The alarm at Highwood High School sounded at precisely 9:56 a.m., moments after a tornado touched down, all but destroying the school.
That was the opening scenario for the largest mock exercise the Town of High River has held since 2013, when disaster struck for real.
Flood waters destroyed homes and businesses in the southern Alberta town that year as flooding impacted much of the southern half of the province. Some hard lessons were learned and town officials set out to improve emergency preparedness.
“This exercise is the culmination of four years of training on some of the things that went wrong in 2013,” said Carly Benson, director of emergency management for the Town of High River.
“So we did an extensive debrief process, identified some gaps and we have spent the past four years trying to address them, and this is a chance to see how far we’ve come.”
Emergency responders from surrounding towns and districts converged on the school, testing their ability to communicate with one another effectively.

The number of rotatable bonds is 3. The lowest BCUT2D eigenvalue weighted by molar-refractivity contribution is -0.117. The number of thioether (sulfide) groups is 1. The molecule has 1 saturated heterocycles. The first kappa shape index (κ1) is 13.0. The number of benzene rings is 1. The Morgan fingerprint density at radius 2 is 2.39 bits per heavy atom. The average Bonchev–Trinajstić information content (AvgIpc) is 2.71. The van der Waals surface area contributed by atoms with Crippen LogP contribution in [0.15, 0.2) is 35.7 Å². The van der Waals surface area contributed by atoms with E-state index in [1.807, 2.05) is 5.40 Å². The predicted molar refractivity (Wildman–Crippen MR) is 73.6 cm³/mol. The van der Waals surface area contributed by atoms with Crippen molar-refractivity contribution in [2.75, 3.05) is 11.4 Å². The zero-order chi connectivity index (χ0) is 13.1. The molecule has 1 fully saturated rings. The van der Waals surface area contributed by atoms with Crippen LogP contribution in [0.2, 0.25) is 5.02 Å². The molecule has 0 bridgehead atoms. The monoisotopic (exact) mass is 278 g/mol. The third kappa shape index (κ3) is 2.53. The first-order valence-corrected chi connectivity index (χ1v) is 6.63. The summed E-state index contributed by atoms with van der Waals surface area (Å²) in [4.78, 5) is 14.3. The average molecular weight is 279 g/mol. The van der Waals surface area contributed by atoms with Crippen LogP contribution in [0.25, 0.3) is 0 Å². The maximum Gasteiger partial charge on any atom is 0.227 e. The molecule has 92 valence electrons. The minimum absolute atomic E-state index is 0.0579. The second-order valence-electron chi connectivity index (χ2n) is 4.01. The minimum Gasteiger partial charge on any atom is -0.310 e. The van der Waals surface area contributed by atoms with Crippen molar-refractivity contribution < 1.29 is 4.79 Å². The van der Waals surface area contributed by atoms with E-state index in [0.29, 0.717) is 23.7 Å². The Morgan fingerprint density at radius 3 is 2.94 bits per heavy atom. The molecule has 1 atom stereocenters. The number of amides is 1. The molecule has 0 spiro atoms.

“It gets very busy… whether it be a city, town jurisdiction, everybody has to come together,” said Adam Loria, EMS spokesperson for Alberta Health Services.
For the exercise, students wore realistic makeup to simulate injuries. The purpose of the exercise wasn’t lost on them – they remember 2013.
“Basically Mother Nature is going to throw anything at us and I feel we need to have people prepared for it in case something does come back to our base again,” said Maia Lepp, a Grade 12 student at the school.
“It does hit home because it’s High River, but it makes sense to train for it, because we need to expect the unexpected now, because it happened four years ago and it can happen anytime now” Grade 11 student Anthony Holm said.
Participants will analyze the emergency response after the two-day exercise concludes to see where improvements can be made.